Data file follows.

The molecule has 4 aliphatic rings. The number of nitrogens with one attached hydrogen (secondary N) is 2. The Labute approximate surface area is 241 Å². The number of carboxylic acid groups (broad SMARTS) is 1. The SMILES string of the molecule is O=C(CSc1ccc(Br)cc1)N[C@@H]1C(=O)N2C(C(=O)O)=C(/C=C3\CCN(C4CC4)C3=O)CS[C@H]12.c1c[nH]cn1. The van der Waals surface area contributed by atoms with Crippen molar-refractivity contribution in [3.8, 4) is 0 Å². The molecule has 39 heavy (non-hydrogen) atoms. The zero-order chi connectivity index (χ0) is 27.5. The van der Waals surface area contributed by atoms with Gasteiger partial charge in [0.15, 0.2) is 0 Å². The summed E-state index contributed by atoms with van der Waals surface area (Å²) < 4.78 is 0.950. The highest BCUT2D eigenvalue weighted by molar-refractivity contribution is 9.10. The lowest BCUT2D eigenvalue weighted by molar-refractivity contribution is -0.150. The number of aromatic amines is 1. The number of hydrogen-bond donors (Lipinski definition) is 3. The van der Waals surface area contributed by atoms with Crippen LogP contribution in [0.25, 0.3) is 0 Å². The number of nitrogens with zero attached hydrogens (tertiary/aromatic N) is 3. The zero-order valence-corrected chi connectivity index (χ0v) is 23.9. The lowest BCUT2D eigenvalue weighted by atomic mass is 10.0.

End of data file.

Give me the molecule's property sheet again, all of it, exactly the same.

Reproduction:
The molecule has 4 aliphatic rings. The number of nitrogens with one attached hydrogen (secondary N) is 2. The Labute approximate surface area is 241 Å². The number of carboxylic acid groups (broad SMARTS) is 1. The SMILES string of the molecule is O=C(CSc1ccc(Br)cc1)N[C@@H]1C(=O)N2C(C(=O)O)=C(/C=C3\CCN(C4CC4)C3=O)CS[C@H]12.c1c[nH]cn1. The van der Waals surface area contributed by atoms with Crippen molar-refractivity contribution in [3.8, 4) is 0 Å². The molecule has 39 heavy (non-hydrogen) atoms. The zero-order chi connectivity index (χ0) is 27.5. The van der Waals surface area contributed by atoms with Gasteiger partial charge in [0.15, 0.2) is 0 Å². The summed E-state index contributed by atoms with van der Waals surface area (Å²) < 4.78 is 0.950. The highest BCUT2D eigenvalue weighted by molar-refractivity contribution is 9.10. The lowest BCUT2D eigenvalue weighted by molar-refractivity contribution is -0.150. The number of aromatic amines is 1. The number of hydrogen-bond donors (Lipinski definition) is 3. The van der Waals surface area contributed by atoms with Crippen LogP contribution in [0.25, 0.3) is 0 Å². The number of nitrogens with zero attached hydrogens (tertiary/aromatic N) is 3. The zero-order valence-corrected chi connectivity index (χ0v) is 23.9. The lowest BCUT2D eigenvalue weighted by atomic mass is 10.0.